4. Well, this gives a new meaning to “Maximum Mac” (Peatross’ nickname due to his sentences in criminal cases)

  5. It’s a little hyperbolic to call 1200 acres in Albemarle County a “worthless parcel.”

    Also, the proper way to look at the values would be to look at the number of *approved” building lots there were (along with approvals for required roads etc). There were probably very few when they bought it and a lot when they were done entitling it. Just comparing to what they paid for it, or to an un-entitled farm that is for sale, is not very relevant.

  6. Bill, that’s a very good point and the only explanation I’ve heard that has made sense and is germane.

    It still seems like a scam. You can buy a piece of property, get it rezoned, and then “give” it to the state for a huge tax windfall after it becomes obvious that the real estate investment was a loser. And it is relevant that the real estate market was cratering at the time of this “gift”. There is no way they could have sold anywhere near that many lots at full market price with the glut of inventory that was available.

    The taxpayer got fleeced, but your point is making me realize that it’s not Cuccinelli’s fault, but rather Tim Kaine’s for agreeing to this fiasco.

  7. How many lots it was zoned for is practically irrelevant when, to be able to sell those lots you have to make ginormous infrastructure investments in grading, utilities, roads, proffers like a school, firehouse, parks… Developers got the benefit of the rezoning under their appraisals without having to incur any of the REAL associated costs which would have run into the tens of millions. If 2007-09 had just seen a real estate melt-down they might have held onto it and seen it through but with the banking/lending fiasco I don’t think they saw a way forward for financing the significant expenses on the horizon and decided to unload it on the state.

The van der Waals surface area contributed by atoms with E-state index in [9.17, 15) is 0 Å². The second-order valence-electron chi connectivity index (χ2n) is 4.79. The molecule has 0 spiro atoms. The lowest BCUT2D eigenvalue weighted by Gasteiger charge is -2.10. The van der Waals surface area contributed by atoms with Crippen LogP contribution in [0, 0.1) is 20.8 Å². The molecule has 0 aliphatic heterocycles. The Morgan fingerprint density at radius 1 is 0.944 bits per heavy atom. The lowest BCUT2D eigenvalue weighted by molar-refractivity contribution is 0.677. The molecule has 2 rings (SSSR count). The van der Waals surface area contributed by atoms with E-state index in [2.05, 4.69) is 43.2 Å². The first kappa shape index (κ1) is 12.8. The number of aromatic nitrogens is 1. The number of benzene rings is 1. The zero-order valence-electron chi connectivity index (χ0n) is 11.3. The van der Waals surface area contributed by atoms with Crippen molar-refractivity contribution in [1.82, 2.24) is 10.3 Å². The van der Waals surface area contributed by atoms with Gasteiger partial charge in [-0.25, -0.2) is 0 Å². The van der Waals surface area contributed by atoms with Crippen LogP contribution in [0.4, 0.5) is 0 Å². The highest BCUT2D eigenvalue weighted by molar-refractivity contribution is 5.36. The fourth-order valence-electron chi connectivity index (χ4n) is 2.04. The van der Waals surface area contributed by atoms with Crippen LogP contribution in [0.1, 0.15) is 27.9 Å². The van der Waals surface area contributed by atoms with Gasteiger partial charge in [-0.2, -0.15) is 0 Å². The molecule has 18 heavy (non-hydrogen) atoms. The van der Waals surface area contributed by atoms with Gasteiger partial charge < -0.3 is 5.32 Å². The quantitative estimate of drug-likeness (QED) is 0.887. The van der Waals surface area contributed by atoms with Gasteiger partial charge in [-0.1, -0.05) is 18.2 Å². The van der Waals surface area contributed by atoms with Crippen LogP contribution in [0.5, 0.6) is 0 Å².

8. If someone buys a piece of land at a largely inflated price in Albemarle County, then you can bet that the county is going to assess the property (and everything around it) at the largely inflated price. Sometimes you get the bear, and sometimes the bear gets you.

  9. It’s a little hyperbolic to call 1200 acres in Albemarle County a “worthless parcel.”

    I think it’s not unreasonable to describe the lot as being worthless in 2009. Obviously, it wasn’t literally worthless—somebody have would paid something for it—but given that there was no liquidity in the market, it would have been terribly difficult to get a loan for it. Somebody would have had to have actually laid out cash for it, and it would have been very little money indeed. The amount that they could have gotten was a very, very small percentage of what they had paid for it, because they were in an environment not conducive to the sale of any real estate whatsoever to anybody at all.